Nonetheless, Vice President Joe Biden insisted in a recent interview on MSNBC’s Rachel Maddow Show that Iran’s influence in Iraq has not increased:  “I would argue that I see no evidence—no evidence that Iran’s influence has produced a de facto alliance with Iraq, nor has their influence grown in the last three years under the President's policies in the region.”  A denial of Iran’s growing influence on Iraq is no substitute for a coherent policy.
 
Now that all U.S. troops are scheduled to leave Iraq by the end of this year, safeguarding America’s vital national security interests in Iraq and in throughout the wider region will require Washington to find new ways to partner with and influence Iraq.  It is therefore imperative that the Obama administration, at a minimum, work with Baghdad to forge new legal arrangements for military, intelligence, counterterrorism, and other security cooperation between the United States and Iraq.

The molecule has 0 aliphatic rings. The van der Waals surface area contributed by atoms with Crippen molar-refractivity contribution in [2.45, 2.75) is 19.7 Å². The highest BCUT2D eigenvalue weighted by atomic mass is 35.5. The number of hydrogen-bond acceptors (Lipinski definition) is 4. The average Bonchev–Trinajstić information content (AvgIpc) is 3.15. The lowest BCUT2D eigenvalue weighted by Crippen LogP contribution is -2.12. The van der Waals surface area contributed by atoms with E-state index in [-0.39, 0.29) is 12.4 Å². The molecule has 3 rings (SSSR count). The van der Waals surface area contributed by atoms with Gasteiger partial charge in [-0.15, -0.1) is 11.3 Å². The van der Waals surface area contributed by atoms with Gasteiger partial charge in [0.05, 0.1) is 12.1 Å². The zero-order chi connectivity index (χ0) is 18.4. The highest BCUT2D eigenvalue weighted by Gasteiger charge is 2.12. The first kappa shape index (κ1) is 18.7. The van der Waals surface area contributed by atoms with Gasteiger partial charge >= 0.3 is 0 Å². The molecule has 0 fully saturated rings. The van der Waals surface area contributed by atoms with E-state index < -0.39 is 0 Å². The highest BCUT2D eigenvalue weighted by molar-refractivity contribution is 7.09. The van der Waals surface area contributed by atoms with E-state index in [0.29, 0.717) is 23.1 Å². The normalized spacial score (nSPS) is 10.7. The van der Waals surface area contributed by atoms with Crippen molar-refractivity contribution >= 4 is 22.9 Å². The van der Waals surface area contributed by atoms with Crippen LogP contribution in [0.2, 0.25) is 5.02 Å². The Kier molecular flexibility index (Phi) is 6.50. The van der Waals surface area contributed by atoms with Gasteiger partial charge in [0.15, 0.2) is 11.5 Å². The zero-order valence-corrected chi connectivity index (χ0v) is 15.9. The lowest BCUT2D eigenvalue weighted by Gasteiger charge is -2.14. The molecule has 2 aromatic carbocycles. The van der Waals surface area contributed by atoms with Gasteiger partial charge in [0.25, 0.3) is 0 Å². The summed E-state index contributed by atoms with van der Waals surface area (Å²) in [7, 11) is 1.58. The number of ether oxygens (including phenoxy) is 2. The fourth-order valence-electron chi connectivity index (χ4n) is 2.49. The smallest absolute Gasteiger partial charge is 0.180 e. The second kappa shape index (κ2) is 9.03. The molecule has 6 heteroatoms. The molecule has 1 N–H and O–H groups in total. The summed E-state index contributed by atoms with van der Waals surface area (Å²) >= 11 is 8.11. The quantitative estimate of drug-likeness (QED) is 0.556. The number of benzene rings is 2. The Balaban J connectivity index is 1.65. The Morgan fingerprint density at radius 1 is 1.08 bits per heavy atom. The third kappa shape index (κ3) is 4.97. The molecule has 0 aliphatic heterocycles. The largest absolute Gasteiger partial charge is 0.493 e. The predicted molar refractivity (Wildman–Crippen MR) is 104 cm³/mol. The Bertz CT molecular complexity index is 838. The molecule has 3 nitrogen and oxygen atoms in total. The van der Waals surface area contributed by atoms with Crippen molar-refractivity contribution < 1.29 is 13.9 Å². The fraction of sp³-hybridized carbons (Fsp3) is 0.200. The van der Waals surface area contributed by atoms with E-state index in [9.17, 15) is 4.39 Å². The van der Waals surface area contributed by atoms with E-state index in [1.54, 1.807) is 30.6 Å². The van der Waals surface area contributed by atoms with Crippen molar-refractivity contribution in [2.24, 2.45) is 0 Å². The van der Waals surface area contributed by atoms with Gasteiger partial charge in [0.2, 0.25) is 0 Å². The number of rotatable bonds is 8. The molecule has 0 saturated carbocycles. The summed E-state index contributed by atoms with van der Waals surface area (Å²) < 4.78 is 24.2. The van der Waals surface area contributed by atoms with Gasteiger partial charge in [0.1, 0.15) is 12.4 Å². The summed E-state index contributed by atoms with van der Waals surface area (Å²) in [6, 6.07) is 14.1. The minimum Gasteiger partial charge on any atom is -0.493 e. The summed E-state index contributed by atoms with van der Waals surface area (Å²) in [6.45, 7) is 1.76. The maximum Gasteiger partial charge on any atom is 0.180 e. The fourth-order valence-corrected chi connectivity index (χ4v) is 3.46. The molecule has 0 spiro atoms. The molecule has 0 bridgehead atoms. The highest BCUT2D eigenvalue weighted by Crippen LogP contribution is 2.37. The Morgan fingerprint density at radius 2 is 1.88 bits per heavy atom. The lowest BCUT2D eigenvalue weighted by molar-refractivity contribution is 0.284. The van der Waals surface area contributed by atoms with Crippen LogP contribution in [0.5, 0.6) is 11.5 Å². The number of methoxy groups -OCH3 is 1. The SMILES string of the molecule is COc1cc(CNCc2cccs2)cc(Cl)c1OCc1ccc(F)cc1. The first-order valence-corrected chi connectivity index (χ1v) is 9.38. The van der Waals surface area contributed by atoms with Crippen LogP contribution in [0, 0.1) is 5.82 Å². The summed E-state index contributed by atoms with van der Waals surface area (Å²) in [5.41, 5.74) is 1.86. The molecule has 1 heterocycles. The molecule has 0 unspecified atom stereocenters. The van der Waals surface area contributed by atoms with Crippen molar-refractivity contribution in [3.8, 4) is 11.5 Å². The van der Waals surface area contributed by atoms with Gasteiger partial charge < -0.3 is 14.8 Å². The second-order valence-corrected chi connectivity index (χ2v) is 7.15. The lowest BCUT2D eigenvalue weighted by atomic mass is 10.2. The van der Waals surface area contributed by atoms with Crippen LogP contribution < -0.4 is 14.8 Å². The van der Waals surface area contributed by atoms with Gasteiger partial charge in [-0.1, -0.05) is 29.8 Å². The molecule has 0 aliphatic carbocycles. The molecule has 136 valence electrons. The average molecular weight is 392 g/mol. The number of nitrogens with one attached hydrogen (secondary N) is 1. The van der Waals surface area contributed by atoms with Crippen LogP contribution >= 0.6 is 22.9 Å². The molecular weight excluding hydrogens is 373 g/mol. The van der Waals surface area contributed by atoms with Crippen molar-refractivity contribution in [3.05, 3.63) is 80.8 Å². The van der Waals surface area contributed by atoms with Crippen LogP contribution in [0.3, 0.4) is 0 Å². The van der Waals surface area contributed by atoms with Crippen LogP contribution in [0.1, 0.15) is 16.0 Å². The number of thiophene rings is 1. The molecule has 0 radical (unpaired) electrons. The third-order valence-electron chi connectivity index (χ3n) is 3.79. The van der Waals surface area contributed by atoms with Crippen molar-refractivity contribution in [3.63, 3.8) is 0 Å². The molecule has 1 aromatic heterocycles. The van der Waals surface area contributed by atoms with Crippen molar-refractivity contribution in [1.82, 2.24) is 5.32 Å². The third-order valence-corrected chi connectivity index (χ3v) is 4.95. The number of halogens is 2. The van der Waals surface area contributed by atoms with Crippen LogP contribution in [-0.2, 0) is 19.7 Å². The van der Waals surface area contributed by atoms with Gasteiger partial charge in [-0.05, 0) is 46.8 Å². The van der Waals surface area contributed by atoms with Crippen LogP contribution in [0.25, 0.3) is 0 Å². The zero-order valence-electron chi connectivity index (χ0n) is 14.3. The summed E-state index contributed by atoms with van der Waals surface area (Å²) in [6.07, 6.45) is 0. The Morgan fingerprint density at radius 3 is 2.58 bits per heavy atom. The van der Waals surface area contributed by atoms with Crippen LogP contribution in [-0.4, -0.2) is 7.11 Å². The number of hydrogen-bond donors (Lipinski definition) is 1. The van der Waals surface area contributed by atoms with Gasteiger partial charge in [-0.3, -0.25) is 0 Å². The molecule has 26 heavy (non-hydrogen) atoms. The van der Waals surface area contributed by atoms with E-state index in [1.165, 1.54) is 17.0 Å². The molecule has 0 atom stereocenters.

The Iraq War divided the nation, but the fledgling democracy that the United States and its allies have helped create has become representative of what others in the region can aspire to.  As the citizens of Iraq’s neighbors take to the streets to demand freedom, the United States should be showing that it will support and stand by new democratic allies, not abandon them.  As Obama’s December 12th press conference with Maliki drew to a close, a reporter asked the President whether he still thought that the Iraq conflict was “a dumb war.”  Obama responded, “I think history will judge the original decision to go into Iraq.”  But history, too, will judge his handling of Iraq.

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The Foreign Policy Initiative seeks to promote an active U.S. foreign policy committed to robust support for democratic allies, human rights, a strong American military equipped to meet the challenges of the 21st century, and strengthening America’s global economic competitiveness.